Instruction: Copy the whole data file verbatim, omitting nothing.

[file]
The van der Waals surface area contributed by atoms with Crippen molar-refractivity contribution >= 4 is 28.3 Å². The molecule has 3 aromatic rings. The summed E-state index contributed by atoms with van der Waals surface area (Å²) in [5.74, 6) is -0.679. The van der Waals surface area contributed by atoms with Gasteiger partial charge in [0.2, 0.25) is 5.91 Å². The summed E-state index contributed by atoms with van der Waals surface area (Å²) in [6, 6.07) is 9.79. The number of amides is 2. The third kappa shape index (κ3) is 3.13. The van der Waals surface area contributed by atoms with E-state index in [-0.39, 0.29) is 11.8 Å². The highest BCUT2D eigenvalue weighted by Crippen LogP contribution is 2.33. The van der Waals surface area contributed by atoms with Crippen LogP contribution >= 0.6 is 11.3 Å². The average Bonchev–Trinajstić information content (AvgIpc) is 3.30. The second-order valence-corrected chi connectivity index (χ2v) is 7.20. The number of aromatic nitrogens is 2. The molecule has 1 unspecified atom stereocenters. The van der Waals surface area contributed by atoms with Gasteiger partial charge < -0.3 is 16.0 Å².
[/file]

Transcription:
The van der Waals surface area contributed by atoms with Crippen molar-refractivity contribution >= 4 is 28.3 Å². The molecule has 3 aromatic rings. The summed E-state index contributed by atoms with van der Waals surface area (Å²) in [5.74, 6) is -0.679. The van der Waals surface area contributed by atoms with Gasteiger partial charge in [0.2, 0.25) is 5.91 Å². The summed E-state index contributed by atoms with van der Waals surface area (Å²) in [6, 6.07) is 9.79. The number of amides is 2. The third kappa shape index (κ3) is 3.13. The van der Waals surface area contributed by atoms with E-state index in [-0.39, 0.29) is 11.8 Å². The highest BCUT2D eigenvalue weighted by Crippen LogP contribution is 2.33. The van der Waals surface area contributed by atoms with Crippen LogP contribution >= 0.6 is 11.3 Å². The average Bonchev–Trinajstić information content (AvgIpc) is 3.30. The second-order valence-corrected chi connectivity index (χ2v) is 7.20. The number of aromatic nitrogens is 2. The molecule has 1 unspecified atom stereocenters. The van der Waals surface area contributed by atoms with Gasteiger partial charge < -0.3 is 16.0 Å².